View Full Version : Which type of honey do you favor for sweet mead?

05-17-2008, 05:56 PM
Hello, I have been reading about the various types of honey and am interested in making 10 gallons of sweet mead. I have made one gallon of sweet, clover honey and am extremely pleased, but was wondering if most of you prefer other types like orange blossom or wildflower. I know that it all depends on personal palate (taste) but I also suspect that there are one or two types that most prefer for accentuated aroma and taste for the sweeter palate. I am making 10 gallons of sweet wildflower tomorrow (excited). Thanks

05-17-2008, 06:06 PM
Welcome deenis !!!

You will no doubt find a LOT of opinions from the members on this site ..... personally, it all depends on what stylel of sweet mead you are going to be making. I have made some very good sweet melomels, acerglyns, and show meads. I guess if I could only have one favorite, it would be wildflower (and the taste is going to vary considerably depending on the 'wildflowers') as some of my better sweet meads were made with that.


- GL63

05-17-2008, 06:53 PM
Thank you for your opinion of "if you had to pick just one...." . That helps. Also, thanks for the warm welcome. I should introduce myself. I am indeed new to the forum and to mead. I am drinking a two month old sweet mead that I made (one gallon) and have fallen in love with it. I have been brewing alot of beers but have decided to turn toward mead. It just tastes so good and is so easy to make! I am a USPS letter carrier in upstate Vermont. I think I have found my drink in mead. At 49 years of age, it will help take the chill off the cold winters.

My daughter will be getting married next year and I wanted to make about 10 gallons of traditional sweet mead for the occasion (any maybe another 20 for me ;). With the price of honey what it is, I wanted to buy 60 pounds, and just wanted to get the right type for a traditional mead. Thanks again.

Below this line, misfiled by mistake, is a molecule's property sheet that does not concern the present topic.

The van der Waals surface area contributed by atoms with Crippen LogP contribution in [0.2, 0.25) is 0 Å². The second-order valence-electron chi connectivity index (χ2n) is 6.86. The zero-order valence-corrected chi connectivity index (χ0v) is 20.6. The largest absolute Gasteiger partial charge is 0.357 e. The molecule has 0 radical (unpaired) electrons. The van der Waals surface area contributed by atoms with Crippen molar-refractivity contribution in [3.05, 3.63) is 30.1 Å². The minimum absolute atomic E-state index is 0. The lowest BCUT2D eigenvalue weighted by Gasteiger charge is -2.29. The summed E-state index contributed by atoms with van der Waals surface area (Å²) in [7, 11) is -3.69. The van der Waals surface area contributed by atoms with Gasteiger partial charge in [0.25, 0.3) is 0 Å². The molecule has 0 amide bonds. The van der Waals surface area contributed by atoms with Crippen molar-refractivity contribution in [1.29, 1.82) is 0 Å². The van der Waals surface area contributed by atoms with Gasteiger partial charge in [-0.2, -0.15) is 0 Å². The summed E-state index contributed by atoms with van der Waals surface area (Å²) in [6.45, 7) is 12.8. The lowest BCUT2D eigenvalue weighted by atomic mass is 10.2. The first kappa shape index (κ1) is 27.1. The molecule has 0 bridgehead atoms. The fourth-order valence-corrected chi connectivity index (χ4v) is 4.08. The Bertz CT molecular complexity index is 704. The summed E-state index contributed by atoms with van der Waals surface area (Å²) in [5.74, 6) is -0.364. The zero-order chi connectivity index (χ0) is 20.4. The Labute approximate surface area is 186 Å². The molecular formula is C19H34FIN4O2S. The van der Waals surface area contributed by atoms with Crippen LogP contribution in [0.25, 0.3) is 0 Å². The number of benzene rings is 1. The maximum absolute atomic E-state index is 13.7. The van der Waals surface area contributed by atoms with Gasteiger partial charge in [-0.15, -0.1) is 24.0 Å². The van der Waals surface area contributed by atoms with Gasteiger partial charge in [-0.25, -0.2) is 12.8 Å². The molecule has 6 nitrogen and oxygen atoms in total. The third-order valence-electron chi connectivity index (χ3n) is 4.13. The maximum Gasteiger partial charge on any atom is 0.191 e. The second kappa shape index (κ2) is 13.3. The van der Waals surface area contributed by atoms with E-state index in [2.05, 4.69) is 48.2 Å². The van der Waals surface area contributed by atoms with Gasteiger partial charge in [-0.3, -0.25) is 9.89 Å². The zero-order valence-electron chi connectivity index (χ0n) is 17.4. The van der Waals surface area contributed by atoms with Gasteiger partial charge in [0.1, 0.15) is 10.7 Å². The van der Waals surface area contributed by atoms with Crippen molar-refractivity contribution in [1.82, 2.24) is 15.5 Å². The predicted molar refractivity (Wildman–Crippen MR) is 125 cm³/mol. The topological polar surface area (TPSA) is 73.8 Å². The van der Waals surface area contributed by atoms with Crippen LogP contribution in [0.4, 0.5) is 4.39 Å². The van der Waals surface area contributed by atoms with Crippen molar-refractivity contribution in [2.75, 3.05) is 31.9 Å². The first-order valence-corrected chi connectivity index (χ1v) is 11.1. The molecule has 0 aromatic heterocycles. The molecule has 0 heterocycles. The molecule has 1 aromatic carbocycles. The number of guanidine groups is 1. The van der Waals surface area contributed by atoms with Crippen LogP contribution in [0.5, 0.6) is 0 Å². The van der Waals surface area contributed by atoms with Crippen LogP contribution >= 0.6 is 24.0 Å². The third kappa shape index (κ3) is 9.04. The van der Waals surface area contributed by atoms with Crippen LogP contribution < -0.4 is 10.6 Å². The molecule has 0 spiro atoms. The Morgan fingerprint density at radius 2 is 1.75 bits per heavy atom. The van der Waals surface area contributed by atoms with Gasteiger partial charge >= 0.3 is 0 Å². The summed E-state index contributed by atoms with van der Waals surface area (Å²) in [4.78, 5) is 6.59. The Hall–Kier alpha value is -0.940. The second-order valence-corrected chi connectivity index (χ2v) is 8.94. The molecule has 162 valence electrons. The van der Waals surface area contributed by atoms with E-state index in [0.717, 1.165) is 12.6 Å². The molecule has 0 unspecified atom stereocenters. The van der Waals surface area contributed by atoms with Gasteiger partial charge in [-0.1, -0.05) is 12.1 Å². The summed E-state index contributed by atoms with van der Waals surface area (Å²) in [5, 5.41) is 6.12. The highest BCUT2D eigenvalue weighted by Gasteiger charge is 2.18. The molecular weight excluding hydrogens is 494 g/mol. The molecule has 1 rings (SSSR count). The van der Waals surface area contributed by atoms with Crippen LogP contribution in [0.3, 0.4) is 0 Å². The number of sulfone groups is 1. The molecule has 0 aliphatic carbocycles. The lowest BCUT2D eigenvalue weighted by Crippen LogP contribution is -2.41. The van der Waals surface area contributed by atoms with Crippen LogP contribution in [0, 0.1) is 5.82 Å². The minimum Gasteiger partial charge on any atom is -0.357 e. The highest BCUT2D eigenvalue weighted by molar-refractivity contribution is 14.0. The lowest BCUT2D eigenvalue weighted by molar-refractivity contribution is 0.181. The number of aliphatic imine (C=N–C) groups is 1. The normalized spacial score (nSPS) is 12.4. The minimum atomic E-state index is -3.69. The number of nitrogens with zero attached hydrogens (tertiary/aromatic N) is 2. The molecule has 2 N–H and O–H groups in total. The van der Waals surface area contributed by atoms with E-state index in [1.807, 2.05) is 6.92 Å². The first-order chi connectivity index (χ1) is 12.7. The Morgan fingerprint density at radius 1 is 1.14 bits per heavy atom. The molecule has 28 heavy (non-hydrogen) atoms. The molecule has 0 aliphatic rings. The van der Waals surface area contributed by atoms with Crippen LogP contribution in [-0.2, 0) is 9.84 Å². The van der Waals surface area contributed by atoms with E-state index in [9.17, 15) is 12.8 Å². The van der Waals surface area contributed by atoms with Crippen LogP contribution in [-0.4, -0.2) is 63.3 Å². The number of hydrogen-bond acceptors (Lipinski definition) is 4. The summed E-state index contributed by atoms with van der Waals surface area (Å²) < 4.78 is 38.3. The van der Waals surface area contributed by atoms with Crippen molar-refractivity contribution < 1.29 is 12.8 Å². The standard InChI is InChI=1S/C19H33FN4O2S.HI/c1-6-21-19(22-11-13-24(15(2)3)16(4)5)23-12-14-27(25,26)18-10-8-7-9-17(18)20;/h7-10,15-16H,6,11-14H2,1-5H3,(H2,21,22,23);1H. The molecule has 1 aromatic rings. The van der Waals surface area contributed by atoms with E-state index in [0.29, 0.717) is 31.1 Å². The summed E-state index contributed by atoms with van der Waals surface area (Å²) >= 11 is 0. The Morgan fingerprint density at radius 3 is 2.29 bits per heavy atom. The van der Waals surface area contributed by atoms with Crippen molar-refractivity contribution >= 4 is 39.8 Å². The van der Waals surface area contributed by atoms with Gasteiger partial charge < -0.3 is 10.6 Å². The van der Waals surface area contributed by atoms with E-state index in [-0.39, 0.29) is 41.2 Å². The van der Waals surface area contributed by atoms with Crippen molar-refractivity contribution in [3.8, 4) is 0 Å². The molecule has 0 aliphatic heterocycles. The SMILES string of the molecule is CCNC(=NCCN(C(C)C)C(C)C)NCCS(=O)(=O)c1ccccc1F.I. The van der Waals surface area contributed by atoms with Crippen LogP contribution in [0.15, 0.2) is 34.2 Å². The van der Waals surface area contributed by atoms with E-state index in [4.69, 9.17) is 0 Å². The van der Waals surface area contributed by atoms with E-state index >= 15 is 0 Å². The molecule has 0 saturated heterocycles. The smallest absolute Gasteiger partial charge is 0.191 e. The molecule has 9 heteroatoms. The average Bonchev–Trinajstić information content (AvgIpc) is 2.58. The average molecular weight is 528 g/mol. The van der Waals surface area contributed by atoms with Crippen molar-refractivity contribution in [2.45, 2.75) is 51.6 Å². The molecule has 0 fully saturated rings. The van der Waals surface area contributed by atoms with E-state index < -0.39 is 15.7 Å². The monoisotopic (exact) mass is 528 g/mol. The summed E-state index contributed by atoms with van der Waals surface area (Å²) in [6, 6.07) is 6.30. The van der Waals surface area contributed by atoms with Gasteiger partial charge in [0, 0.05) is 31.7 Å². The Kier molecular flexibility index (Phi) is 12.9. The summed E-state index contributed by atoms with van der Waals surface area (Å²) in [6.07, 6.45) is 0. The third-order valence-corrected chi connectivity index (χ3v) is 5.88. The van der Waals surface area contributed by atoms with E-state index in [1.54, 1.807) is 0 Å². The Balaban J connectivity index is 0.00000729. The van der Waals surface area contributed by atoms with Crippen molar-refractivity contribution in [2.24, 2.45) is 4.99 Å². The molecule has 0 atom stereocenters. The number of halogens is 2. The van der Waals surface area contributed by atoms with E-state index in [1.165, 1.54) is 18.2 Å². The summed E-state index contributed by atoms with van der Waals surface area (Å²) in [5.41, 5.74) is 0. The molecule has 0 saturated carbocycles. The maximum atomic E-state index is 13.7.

05-17-2008, 07:17 PM
Welcome Deenis,

One of my favorites is Orange blossom honey and its pretty popular with most meadmakers. It makes a delicious sweet mead that doesn't require a lot of aging to become drinkable. When I lived back in Ohio my favorite honey for sweet mead was Tulip poplar it is a slightly dark honey with a mild flavor and a distinctive aroma that makes a very complex sweet mead due to its high maltose content. Wildflower also makes a good sweet mead but as Grant said it depends on the type of wildflowers. WF honey is what I mainly use because thats what is available here in DE and it is what the local beekeepers sell. But what it comes down to is personal taste.

Cheers :cheers:


Dan McFeeley
05-17-2008, 07:47 PM
Hello and welcome!

Varietal honey is good, blends are good too! For a good sweet mead, you might want to take a single varietal honey and blend it with a few others for complexity. Also, don't leave out the yeast strain. You'll need to choose a good yeast strain that will go well with the kind of mead you're planning.

Keep posting! That's what we're here for!

05-18-2008, 06:00 AM
Thank you all for your assistance. Dan, I noticed that you compiled a directory of commericial meaderies. Thanks..........deenis

Medsen Fey
05-18-2008, 09:54 AM
Welcome to the forums deenis!

You sure asked a question that may generate a variety of answers. For a traditional sweet mead, I think my first choice would be meadowfoam honey. It gives a vanilla/marshmallow flavor that works great in a sweet mead - at least for me. It is darned expensive though.

Whatever choice you make, I wish you great success with it!

Good meading!

05-18-2008, 08:46 PM
Orange blossom. It's generally cheap, ubiquitous, makes a great first mead and shows very well.



05-19-2008, 12:34 AM
Well it's not cheap in Colorado ::) -- but I agree; it makes first class sweet and semi-sweet meads!

05-19-2008, 05:45 AM
I went ahead and ordered 60 lb. of orange blossom. Medsen, meadowfoam honey, I will try that in the future. I did not see anyone offering it for sale and did not know it existed, but it sounds like it might be nice to serve at one of my fall bon fires.

Medsen Fey
05-19-2008, 09:20 AM
There is a thread HERE (http://www.gotmead.com/index.php?option=com_smf&Itemid=412&topic=6586.0) on where to find varietal honeys that lists some good places to look. However, if you can find good fresh honey from a local beekeeper that's what I would use first.